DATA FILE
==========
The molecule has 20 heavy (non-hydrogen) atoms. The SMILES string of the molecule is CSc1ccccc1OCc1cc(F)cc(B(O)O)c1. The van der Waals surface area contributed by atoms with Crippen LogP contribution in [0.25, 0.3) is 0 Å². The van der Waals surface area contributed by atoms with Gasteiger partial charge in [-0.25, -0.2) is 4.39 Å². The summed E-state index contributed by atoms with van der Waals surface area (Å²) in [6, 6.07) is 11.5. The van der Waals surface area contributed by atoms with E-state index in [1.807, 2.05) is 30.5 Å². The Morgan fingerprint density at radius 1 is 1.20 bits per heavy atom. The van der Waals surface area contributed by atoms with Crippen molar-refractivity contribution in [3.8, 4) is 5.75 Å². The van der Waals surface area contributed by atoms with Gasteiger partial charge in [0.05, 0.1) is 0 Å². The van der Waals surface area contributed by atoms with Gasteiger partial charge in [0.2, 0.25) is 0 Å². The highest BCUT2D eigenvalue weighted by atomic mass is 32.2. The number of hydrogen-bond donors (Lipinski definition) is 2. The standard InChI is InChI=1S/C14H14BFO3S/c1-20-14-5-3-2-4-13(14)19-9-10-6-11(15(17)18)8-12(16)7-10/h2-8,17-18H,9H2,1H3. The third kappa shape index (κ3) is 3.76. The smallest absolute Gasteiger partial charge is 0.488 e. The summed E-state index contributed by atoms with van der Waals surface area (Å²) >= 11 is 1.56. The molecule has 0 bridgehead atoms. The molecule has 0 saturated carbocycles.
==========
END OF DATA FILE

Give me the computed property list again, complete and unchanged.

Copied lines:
The molecule has 20 heavy (non-hydrogen) atoms. The SMILES string of the molecule is CSc1ccccc1OCc1cc(F)cc(B(O)O)c1. The van der Waals surface area contributed by atoms with Crippen LogP contribution in [0.25, 0.3) is 0 Å². The van der Waals surface area contributed by atoms with Gasteiger partial charge in [-0.25, -0.2) is 4.39 Å². The summed E-state index contributed by atoms with van der Waals surface area (Å²) in [6, 6.07) is 11.5. The van der Waals surface area contributed by atoms with E-state index in [1.807, 2.05) is 30.5 Å². The Morgan fingerprint density at radius 1 is 1.20 bits per heavy atom. The van der Waals surface area contributed by atoms with Crippen molar-refractivity contribution in [3.8, 4) is 5.75 Å². The van der Waals surface area contributed by atoms with Gasteiger partial charge in [0.05, 0.1) is 0 Å². The van der Waals surface area contributed by atoms with Gasteiger partial charge in [0.2, 0.25) is 0 Å². The highest BCUT2D eigenvalue weighted by atomic mass is 32.2. The number of hydrogen-bond donors (Lipinski definition) is 2. The standard InChI is InChI=1S/C14H14BFO3S/c1-20-14-5-3-2-4-13(14)19-9-10-6-11(15(17)18)8-12(16)7-10/h2-8,17-18H,9H2,1H3. The third kappa shape index (κ3) is 3.76. The smallest absolute Gasteiger partial charge is 0.488 e. The summed E-state index contributed by atoms with van der Waals surface area (Å²) >= 11 is 1.56. The molecule has 0 bridgehead atoms. The molecule has 0 saturated carbocycles.